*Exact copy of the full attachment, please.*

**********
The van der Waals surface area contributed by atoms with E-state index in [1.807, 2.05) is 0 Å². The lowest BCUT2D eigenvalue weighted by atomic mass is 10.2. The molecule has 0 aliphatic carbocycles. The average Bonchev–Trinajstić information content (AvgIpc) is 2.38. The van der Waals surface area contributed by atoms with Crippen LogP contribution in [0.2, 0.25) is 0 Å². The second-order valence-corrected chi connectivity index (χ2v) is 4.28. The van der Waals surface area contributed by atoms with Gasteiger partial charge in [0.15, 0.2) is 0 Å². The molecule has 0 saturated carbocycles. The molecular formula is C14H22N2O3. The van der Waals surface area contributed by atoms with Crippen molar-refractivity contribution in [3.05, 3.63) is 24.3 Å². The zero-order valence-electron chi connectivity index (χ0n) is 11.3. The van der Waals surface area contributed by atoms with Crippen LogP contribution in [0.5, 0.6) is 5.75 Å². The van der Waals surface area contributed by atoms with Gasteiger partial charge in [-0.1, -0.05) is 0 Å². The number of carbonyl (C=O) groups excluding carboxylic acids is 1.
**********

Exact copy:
The van der Waals surface area contributed by atoms with E-state index in [1.807, 2.05) is 0 Å². The lowest BCUT2D eigenvalue weighted by atomic mass is 10.2. The molecule has 0 aliphatic carbocycles. The average Bonchev–Trinajstić information content (AvgIpc) is 2.38. The van der Waals surface area contributed by atoms with Crippen LogP contribution in [0.2, 0.25) is 0 Å². The second-order valence-corrected chi connectivity index (χ2v) is 4.28. The van der Waals surface area contributed by atoms with Gasteiger partial charge in [0.15, 0.2) is 0 Å². The molecule has 0 saturated carbocycles. The molecular formula is C14H22N2O3. The van der Waals surface area contributed by atoms with Crippen molar-refractivity contribution in [3.05, 3.63) is 24.3 Å². The zero-order valence-electron chi connectivity index (χ0n) is 11.3. The van der Waals surface area contributed by atoms with Crippen LogP contribution in [0.5, 0.6) is 5.75 Å². The van der Waals surface area contributed by atoms with Gasteiger partial charge in [-0.1, -0.05) is 0 Å². The number of carbonyl (C=O) groups excluding carboxylic acids is 1.